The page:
Chris Isaak | Theater Critic's Choice | Chicago Reader

Chris Isaak 

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When it comes to pure artifice, it's hard to think of a more thorough practitioner than Chris Isaak. From his retro 50s look to his retro 50s sounds, Isaak couldn't be more fake if he were a Las Vegas act. Yet despite his all-consuming obsession with looking like a pinup guy from the past--this former boxer has been in his fair share of movies too--the immaculate, sometimes gorgeous gloss of his stupid music exudes an undeniable charm. At the root of his success is his amazing voice, which combines the fragile, quavery vulnerability of Roy Orbison and a touch of bluesy, muscular grit. On his biggest hit, "Wicked Game," and on "Forever Blue," the title track of his latest album, Isaak displays the rare ability to convey lovesick sadness with ephemeral grace. Almost all of his tunes are devoid of substance, apart from the beautiful moods they cast so effectively. His music is like pretty wrapping paper surrounding an empty box. If you can cough up the $175 needed to attend Isaak's little New Year's Eve celebration, you probably know something more about artifice than the rest of us. Next Sunday, December 31, 7 PM, Imperial Ballroom, Fairmont Hotel, 200 N. Columbus; 565-6665.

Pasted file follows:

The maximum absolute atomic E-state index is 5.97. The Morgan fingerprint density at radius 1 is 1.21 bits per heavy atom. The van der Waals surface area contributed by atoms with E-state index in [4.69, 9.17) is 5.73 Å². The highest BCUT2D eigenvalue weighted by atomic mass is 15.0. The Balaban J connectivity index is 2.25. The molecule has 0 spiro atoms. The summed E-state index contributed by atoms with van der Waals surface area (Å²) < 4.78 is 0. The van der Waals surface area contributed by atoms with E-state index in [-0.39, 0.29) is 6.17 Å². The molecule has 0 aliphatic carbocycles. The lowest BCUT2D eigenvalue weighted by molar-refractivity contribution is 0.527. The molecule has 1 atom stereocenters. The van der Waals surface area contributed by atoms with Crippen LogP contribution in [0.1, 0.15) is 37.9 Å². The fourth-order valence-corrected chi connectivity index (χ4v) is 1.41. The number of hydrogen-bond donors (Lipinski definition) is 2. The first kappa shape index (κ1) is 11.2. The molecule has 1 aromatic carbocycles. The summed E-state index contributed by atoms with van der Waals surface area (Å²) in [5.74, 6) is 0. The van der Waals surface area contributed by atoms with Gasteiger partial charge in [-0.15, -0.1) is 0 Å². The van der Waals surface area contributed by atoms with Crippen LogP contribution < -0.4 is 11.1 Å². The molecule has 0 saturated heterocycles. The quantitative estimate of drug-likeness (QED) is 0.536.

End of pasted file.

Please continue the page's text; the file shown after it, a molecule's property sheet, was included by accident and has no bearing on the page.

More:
Art accompanying story in printed newspaper (not available in this archive): photo/Adolfo Franzo.

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